I was especially taken, with Rachel's take on the Lyrical Terrorist even though it is a long post. She later, rather ably summed up her point as "I am not sure anti-terror legislation should be used to criminalise the morbid online posturings of silly adolescents."

Read 'em folks.

Book pR0n

Oooh, scurrying to Joe's for my weekly dose of E pics, I get a bonus of book pR0n.

That's enough to make ANYONE happy!

Saturday, November 17, 2007

Cross posts: Public Service Music Radio in the UK

Over at Music is Our Hot, Hot Sex you can now read all three of my posts on the public service music radio in the UK.

Radio 1
Radio 2
Radio 3


Friday, November 16, 2007

Meh. Meh. And thrice I say "Meh"

Monday - sore throat, could hardly talk. MEH.
Tuesday - better voice (just) but aching limbs, general bleugh. MEH. Went home ill by 10.30am.
Wednesday - Exhausted. Stayed home ill. MEH.
Thursday and today - back in the office. Voice back, general urgh-ness reduced. Unfortunately workload hasn't gone down in absence. Several students with significant support issues to field. MEH. MEH. MEH.

At least if I can force myself to endure Children in Need I get the pay-off of a Moffatt written double Who mini-episode...

Monday, November 12, 2007

Slight Learners

Yes, it didn't break the mold of TV comedy drama. As the always wonderful Nancy Banks-Smith put it "it was so slight that you could have - you were positively tempted to - poked a small hole in it with your little finger."

A gentle way to pass a Sunday evening, and just what I needed in a house full of newly plastered walls and general chaos.

And yes, David Tennant was very geeky and very lovely.

The 'Troubled Diva' John Barrowman interview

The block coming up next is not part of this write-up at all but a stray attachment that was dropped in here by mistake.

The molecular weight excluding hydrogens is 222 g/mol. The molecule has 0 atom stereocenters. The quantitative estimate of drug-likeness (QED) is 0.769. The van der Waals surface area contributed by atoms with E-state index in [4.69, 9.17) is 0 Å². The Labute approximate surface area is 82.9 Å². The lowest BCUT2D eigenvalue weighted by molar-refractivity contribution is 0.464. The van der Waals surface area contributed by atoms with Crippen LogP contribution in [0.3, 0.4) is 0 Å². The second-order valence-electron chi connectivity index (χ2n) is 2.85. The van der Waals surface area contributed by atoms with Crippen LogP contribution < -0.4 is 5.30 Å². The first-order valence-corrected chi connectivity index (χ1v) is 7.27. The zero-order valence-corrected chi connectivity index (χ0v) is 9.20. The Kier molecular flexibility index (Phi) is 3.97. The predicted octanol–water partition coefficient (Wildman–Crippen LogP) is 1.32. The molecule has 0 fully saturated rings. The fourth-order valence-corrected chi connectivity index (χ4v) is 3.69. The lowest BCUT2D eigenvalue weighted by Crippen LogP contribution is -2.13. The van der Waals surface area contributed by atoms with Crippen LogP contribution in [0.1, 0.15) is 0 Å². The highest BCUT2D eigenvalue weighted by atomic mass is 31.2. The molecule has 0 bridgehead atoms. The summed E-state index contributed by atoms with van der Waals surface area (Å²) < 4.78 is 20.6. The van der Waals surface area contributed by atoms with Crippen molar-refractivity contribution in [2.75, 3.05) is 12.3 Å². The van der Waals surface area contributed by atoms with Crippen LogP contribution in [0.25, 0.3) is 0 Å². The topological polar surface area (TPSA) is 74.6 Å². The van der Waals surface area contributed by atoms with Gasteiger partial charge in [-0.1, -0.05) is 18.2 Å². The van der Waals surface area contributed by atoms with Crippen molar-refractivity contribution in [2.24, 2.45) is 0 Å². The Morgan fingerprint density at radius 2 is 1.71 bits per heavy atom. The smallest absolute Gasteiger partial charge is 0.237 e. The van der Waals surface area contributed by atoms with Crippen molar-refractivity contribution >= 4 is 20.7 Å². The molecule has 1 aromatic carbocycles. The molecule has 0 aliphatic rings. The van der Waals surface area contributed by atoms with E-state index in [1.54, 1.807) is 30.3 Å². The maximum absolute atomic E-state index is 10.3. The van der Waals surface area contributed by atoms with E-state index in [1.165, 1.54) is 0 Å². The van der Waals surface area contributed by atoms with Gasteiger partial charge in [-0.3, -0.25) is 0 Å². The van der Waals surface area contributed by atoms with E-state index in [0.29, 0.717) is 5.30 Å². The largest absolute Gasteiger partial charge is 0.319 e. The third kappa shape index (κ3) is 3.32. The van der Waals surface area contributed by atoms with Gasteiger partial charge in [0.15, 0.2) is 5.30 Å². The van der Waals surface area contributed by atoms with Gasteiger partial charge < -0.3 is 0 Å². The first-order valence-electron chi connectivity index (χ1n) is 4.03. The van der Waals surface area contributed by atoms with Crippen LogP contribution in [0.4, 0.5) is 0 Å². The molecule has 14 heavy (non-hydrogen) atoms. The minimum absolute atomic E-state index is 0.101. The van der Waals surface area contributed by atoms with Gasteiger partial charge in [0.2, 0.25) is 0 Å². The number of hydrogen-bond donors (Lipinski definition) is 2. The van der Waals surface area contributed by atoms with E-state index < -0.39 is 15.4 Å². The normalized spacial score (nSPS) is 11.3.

Come on, read it! You know you want to! (BUT BEWARE!!! ***minor Doctor Who season 4 spoiler...***)

Saturday, November 10, 2007

Me: the imposter

So, SO true.

I am definitely one of the 70%.

Thursday, November 08, 2007

Updated Buffy book list

My sidebar list of Buffy-related materials has been updated (and I may have forgotten something so may yet be updated again!)

Rachel is back...

... with a cracking post on the voices of the net. She's been in debate with Andrew Keen and Microsoft on Richard Bacon's FiveLive radio show.

Nice to see Rachel back on the internet as capable as ever of sparking debate and thought: she's had a rough time for too, too long.

Sunday, November 04, 2007

To try and cheer me... here's my lovely dress I bought in Lincoln

The photos don't really do justice, but that about sums up my days at the moment...

On the upside, ssh, but Blogger is now letting me save draft posts and upload pictures again....

My CD /DVD driver appears to have packed up


I now dare not use the computer to load tracks to iTunes, play music or burn anything.


Saturday, November 03, 2007

Arcade Fire Review: 31 Oct 2007, Nottingham Arena

The full review of Arcade Fire at Nottingham Arena is here at the new music blog set up by lovely George.

Just to say here that we had an incredible time and that the delight of patting Win Butler on the shoulder to say thanks for such a great gig was awesome! I was very chuffed to get a nice new t-shirt as well, even if by the end it was as shoogy (I meant soggy!) as if I had got caught in a rainstorm!

And Cloud wore a great T-shirt too!

Friday, November 02, 2007

TV recommendation: Shooting the Past (Saturday 3 November 2007)

Poliakoff is an acquired taste, but Shooting the Past remains one of my favourites of his works. With the divine Lindsay Duncan (god, I love that woman so much) and the utterly wonderful Liam Cunningham... and its about photography and histories... what could be better?

Thanks Mark (TV Today) for the tip off: though I do have it on DVD...

Best titled post of the day

Eine Kleine Rob wins this for a real gem:
Then they came for Ann Coulter and I did not speak up because I was too busy organising the street party

What we did this week: A Very British Coup

Cloud says it well for part 1. A Very British Coup remains a thrilling dramatic ride.